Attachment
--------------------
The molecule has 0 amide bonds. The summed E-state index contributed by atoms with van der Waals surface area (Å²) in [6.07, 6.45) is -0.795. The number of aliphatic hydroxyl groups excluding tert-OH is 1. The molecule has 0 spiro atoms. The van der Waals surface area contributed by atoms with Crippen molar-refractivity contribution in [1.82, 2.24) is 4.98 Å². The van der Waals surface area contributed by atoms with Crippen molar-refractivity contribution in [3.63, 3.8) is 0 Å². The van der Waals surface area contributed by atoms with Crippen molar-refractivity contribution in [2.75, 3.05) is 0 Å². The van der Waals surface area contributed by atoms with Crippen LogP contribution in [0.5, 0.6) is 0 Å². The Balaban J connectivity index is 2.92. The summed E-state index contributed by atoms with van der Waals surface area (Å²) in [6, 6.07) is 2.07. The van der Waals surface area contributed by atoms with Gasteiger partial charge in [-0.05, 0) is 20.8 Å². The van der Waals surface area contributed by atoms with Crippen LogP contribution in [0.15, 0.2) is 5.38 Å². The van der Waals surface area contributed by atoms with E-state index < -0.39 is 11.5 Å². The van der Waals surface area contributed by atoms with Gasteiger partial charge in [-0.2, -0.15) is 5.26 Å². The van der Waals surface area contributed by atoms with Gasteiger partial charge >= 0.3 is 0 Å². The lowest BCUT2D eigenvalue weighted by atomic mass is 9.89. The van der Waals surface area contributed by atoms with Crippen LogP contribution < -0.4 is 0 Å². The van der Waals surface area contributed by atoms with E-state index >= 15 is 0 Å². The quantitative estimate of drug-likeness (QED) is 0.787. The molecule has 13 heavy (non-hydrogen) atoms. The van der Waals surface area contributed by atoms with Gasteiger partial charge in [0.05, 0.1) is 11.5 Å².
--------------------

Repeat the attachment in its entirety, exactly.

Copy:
The molecule has 0 amide bonds. The summed E-state index contributed by atoms with van der Waals surface area (Å²) in [6.07, 6.45) is -0.795. The number of aliphatic hydroxyl groups excluding tert-OH is 1. The molecule has 0 spiro atoms. The van der Waals surface area contributed by atoms with Crippen molar-refractivity contribution in [1.82, 2.24) is 4.98 Å². The van der Waals surface area contributed by atoms with Crippen molar-refractivity contribution in [3.63, 3.8) is 0 Å². The van der Waals surface area contributed by atoms with Crippen molar-refractivity contribution in [2.75, 3.05) is 0 Å². The van der Waals surface area contributed by atoms with Crippen LogP contribution in [0.5, 0.6) is 0 Å². The Balaban J connectivity index is 2.92. The summed E-state index contributed by atoms with van der Waals surface area (Å²) in [6, 6.07) is 2.07. The van der Waals surface area contributed by atoms with Gasteiger partial charge in [-0.05, 0) is 20.8 Å². The van der Waals surface area contributed by atoms with Crippen LogP contribution in [0.15, 0.2) is 5.38 Å². The van der Waals surface area contributed by atoms with E-state index < -0.39 is 11.5 Å². The van der Waals surface area contributed by atoms with Gasteiger partial charge in [-0.2, -0.15) is 5.26 Å². The van der Waals surface area contributed by atoms with Gasteiger partial charge >= 0.3 is 0 Å². The lowest BCUT2D eigenvalue weighted by atomic mass is 9.89. The van der Waals surface area contributed by atoms with Crippen LogP contribution < -0.4 is 0 Å². The van der Waals surface area contributed by atoms with E-state index >= 15 is 0 Å². The quantitative estimate of drug-likeness (QED) is 0.787. The molecule has 13 heavy (non-hydrogen) atoms. The van der Waals surface area contributed by atoms with Gasteiger partial charge in [0.05, 0.1) is 11.5 Å².